So maybe a map for reading the FOMC minutes is to recognize that the frame in which they are operating, the range of decision-making that the committee itself feels is within its scope, is determined by the surrounding structures: I can see that the U.S. Congress, the U.S. executive, the economics discipline, the primary dealers, and the financial system more generally all serve to give shape to their field of action.
A big piece of so-called normalization, and about getting past the 2008 crisis, is about running off interventions in the mortgage market. Principal payments from MBS holdings are to be reinvested in Treasuries up to a cap of $20bn per month, beyond which they will go to buy more MBS. I want to bring out this line from the FOMC's "Balance sheet normalization principles and plans," released after the March 2019 meeting and available in the minutes to that meeting:
It continues to be the Committee’s view that limited sales of agency MBS might be warranted in the longer run to reduce or eliminate residual holdings. The timing and pace of any sales would be communicated to the public well in advance. [@fomc19b, 4]
Agency MBS could be run down further, and this would be clearly signalled.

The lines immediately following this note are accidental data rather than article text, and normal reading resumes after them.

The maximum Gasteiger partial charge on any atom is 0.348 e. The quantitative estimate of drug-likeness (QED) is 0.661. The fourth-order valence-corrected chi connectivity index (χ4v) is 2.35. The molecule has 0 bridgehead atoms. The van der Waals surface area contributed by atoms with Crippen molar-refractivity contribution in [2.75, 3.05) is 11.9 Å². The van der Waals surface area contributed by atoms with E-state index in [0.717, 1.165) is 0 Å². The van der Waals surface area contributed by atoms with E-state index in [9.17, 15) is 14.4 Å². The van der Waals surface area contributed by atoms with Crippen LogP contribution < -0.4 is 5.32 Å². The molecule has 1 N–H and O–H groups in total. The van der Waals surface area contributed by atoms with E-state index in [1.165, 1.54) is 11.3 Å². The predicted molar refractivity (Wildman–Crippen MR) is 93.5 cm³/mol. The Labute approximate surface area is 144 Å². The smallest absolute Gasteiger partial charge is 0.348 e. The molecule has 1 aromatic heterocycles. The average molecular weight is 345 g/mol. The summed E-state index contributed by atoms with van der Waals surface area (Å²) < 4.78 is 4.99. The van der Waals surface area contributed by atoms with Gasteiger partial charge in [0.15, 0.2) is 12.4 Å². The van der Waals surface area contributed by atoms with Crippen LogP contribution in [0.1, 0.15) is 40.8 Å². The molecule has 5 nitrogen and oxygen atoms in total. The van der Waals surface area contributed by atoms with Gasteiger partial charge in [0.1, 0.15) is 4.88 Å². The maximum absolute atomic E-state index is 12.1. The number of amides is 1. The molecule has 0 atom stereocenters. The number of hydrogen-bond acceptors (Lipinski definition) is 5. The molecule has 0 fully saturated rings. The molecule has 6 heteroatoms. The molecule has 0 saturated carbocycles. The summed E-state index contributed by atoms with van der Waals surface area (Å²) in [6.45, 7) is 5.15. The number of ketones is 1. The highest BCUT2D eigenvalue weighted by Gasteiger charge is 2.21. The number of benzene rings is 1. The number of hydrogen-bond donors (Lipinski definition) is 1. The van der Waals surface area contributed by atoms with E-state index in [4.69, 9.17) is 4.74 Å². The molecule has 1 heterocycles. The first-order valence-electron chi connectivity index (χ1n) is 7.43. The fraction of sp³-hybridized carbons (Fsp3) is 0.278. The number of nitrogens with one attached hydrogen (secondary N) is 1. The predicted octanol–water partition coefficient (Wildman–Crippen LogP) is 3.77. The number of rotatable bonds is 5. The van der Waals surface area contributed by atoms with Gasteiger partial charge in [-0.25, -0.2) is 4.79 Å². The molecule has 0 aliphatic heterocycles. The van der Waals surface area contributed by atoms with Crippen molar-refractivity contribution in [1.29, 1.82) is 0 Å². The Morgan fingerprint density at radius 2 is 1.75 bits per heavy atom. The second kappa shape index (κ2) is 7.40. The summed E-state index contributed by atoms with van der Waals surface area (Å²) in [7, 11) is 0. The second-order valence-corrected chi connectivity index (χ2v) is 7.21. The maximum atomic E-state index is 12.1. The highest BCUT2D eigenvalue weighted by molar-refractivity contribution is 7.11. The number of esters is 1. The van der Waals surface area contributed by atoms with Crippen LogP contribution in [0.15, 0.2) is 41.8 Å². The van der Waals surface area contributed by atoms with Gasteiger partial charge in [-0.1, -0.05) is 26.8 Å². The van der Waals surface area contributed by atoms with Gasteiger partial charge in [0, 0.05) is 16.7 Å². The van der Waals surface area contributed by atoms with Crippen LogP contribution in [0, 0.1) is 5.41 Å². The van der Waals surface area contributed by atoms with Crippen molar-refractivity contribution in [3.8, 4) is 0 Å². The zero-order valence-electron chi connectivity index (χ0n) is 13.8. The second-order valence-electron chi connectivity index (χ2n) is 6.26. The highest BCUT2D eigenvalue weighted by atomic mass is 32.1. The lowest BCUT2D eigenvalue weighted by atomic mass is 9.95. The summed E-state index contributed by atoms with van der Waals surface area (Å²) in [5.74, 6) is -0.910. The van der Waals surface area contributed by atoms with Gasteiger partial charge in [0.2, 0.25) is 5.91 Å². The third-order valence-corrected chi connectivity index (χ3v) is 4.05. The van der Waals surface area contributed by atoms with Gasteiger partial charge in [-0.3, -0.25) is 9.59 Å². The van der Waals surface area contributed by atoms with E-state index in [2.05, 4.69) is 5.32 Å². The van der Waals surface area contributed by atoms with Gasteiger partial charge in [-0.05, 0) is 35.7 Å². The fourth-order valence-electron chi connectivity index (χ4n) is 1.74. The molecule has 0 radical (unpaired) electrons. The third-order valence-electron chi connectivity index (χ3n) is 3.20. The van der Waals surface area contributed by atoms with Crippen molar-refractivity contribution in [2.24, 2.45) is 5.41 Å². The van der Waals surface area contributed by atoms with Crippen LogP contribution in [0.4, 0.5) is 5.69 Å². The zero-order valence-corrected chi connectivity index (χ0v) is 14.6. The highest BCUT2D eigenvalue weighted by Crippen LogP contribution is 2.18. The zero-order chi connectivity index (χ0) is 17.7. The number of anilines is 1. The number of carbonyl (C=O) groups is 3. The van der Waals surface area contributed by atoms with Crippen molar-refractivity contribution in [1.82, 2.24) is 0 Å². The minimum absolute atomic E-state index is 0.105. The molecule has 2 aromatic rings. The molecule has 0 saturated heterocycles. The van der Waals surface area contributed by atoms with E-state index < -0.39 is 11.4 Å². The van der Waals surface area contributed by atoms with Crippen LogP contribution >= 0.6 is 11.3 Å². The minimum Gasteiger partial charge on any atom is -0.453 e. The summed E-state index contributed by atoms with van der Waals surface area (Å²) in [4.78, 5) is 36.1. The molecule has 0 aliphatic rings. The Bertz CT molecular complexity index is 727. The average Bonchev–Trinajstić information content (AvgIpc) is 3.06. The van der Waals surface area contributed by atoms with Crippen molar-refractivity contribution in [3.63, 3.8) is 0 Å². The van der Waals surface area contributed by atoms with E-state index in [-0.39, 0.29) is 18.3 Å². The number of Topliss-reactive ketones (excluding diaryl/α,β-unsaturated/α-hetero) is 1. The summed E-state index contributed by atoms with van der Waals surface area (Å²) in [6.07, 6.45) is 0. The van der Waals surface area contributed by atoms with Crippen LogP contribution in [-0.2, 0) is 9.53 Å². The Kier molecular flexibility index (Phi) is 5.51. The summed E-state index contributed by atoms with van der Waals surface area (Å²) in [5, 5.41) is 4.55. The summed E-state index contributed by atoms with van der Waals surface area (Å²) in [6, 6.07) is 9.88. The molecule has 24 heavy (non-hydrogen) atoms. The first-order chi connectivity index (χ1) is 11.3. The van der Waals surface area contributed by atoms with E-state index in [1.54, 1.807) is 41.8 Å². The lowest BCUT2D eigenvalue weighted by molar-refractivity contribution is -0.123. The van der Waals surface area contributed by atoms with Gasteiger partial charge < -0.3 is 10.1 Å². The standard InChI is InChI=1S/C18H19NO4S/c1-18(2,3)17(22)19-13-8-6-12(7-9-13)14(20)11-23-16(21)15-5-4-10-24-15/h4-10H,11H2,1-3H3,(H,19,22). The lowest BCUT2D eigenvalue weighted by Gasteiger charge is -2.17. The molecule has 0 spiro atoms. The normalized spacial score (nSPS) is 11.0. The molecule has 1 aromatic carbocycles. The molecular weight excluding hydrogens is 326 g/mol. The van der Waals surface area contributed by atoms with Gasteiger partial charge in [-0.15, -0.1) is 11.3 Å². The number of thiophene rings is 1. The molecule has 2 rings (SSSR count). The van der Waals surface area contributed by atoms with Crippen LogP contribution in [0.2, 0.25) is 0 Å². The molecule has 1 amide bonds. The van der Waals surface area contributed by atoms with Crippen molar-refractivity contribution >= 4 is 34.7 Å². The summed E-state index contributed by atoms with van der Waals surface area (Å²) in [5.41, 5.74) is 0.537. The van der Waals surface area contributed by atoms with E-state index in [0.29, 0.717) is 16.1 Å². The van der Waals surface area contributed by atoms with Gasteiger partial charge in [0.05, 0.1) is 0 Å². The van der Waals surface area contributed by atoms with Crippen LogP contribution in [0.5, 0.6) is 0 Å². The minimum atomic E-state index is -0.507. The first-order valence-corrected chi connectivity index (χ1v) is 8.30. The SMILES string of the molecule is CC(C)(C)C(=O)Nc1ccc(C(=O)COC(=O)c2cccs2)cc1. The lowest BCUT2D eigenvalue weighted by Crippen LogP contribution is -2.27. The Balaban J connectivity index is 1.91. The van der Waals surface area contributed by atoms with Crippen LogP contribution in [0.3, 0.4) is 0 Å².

In the April–May minutes [-@fomc19c], there is a discussion of policy alternatives as they connect to the maturity makeup of the eventual Fed portfolio (the system open market account, SOMA). If the portfolio is weighted to the short end, then the FOMC could lengthen maturity to ease money-market conditions if needed. But the thing I want to emphasize is that one of the alternatives listed is forward guidance.
In both cases, the FOMC is at pains to communicate, in the former to avoid surprises and the latter because it feels that forward guidance is itself a policy tool. Ans so I am interested in how the surrounding institutions help create those avenues for monetary-policy making, and whether that tells us something about how to understand what the central bank is doing.